Last month, the Moin family planned to deal with Inaya’s addiction to past papers by taking them out of her sight, hoping that would take them out of her mind. Then Inaya discovers that her past papers have not only disappeared from the house but have been sold off by her brother’s friend who had been keeping them. Her siblings Leena and Jasir can only wait for Inaya’s reaction while their parents come up with a solution.
“I thought you told your friend to take care of them,” Leena said to Jasir, who was bent over the keyboard, staring at the computer.
“I did,” Jasir said, clicking rapidly to dismiss his friend Awais’s instant messages from the screen.
Leena glared at Jasir before saying, “Did you tell him what you meant? ‘Take care’ as in keep safe, or ‘take care’ as in dispose of them?”
Jasir paused mid-click and looked up at Leena, a thoughtful expression on his face. “Aren’t both of them essentially the same thing?”
Leena clapped a hand to her forehead. “Jasir!” she said.
While Leena and Jasir were busy talking, Inaya had wandered over to the living room sofa where she sat staring into the distance. Mama came into the room with her handbag over her arm, jangling the car keys in her hand. When she saw Inaya slumped down in her seat in a black mood, she said, “Come on, dear, I told you to get the address from Jasir so we can take you to look at those past paper collections one last time. You’re going to see them again in a bit. What’s the address?”
Inaya frowned and didn’t reply.
“Jasir!” Mama went over to the computer table. “Address?”
Jasir looked from Mama to Leena and back to Mama before quickly logging off on the computer in one swift motion and running off in the direction of his room. Mama turned to Leena. “What is wrong with that boy?” she asked.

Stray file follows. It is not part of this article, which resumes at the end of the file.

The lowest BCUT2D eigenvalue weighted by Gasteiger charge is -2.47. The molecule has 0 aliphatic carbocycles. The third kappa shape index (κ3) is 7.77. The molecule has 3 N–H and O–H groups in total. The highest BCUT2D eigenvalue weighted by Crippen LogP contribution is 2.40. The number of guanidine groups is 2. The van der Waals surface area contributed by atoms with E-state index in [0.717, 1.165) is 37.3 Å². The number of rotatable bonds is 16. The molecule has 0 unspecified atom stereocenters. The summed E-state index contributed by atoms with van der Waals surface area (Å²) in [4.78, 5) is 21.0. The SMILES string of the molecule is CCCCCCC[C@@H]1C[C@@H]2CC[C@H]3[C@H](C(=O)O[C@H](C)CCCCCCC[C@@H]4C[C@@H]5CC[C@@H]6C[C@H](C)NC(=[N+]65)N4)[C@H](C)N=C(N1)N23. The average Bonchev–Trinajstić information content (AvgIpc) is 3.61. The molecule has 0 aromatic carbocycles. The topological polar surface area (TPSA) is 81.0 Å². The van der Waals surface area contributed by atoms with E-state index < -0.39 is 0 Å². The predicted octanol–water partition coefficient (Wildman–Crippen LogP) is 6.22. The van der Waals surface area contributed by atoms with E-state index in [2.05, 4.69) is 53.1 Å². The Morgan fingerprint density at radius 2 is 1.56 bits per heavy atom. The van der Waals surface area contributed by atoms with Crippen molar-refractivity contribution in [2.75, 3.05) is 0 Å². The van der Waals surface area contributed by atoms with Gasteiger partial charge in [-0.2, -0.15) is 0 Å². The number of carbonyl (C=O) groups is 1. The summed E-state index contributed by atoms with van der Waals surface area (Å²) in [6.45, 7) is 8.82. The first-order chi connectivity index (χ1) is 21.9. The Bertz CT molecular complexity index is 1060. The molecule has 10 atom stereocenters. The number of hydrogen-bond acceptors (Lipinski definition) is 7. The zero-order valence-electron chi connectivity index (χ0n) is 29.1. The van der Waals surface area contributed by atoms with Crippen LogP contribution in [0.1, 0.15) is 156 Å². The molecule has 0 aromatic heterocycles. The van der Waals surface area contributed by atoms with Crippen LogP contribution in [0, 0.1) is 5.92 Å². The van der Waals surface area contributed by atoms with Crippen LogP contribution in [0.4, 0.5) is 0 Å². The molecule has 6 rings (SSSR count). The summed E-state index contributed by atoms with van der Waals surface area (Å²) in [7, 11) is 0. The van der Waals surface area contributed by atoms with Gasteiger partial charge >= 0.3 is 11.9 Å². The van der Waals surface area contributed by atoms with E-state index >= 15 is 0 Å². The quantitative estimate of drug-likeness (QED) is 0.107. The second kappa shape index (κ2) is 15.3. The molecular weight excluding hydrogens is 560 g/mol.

“They’re gone.” Inaya’s voice was low; they could hardly hear her.
“What’s that?” Mama asked.
“I spent ages arranging them by subject, colour coding them, writing important points in the margins, matching them to answer keys.” Inaya sighed. “Now they’re going to be turned into paper cups for street food. My brilliantly themed sheets of past papers, destined for greatness, shall be reduced to the commonest duty for tree pulp. There will be no difference between my coordinated notes and some random rough paper, unless my past paper note sheets will prove to be better at absorbing oil from fried food.”
“Inaya, unless you start making sense sooner rather than later, you’re just wasting everyone’s time here,” Mama said, tapping the car keys with one finger.
Leena decided to step in. “Mama,” she said, “Awais sold Inaya’s past papers to the raddi wala (scrap dealer). We can’t get them back now, not even for one last look.”
Mama didn’t respond for a few moments, then she set her handbag and car keys down and sat down next to Inaya, putting one arm around her.
“I will find a way to make this up to you,” Mama said, giving Inaya’s shoulder a reassuring squeeze. “You focus on finalising your exam preparation right now. I’ll go talk to your Papa.”
Inaya remained sitting where she was even as Mama got up and left and Leena took her place. She looked at the mobile phone in Leena’s hand.
“What are those?” She pointed at the photo on the screen.
Leena smiled. “Just photos of class notes. We’ve been sharing them in our student group chat to help each other out.”
Inaya stared at Leena for half a minute without saying anything. “You have a student group chat in online college?”
Leena smiled even wider. “Just think about what you just said. Doesn’t it make even more sense for people studying online to have group chat?”
Inaya frowned. “I don’t have a class group chat anymore. My class graduated from O Levels and moved on and now that I’m repeating a year, I’m not in the group chat for the class taking O Levels exams this year.”
Leena tapped a finger on her mobile phone and looked thoughtful. “There wasn’t any group chat for tuition centre, right?”
“We weren’t allowed to make one for tuition centre class,” Inaya said.
“So, you were making your own notes and figuring it all out yourself without being connected to any classmates,” Leena said, being careful to avoid mentioning past papers even though she knew Inaya knew what she was referring to when she was talking about note-making.
“Yes,” Inaya said. “Now I don’t even have that.” She suddenly sat up straighter and clapped her hands to her mouth. “You have final exams coming up!”
Leena nodded. “In one week, I will be taking the exams that count for most of my grade this semester.”
“Let’s make sure we all keep it calm and quiet around here,” Inaya said. “It’s final exam season for all of us.”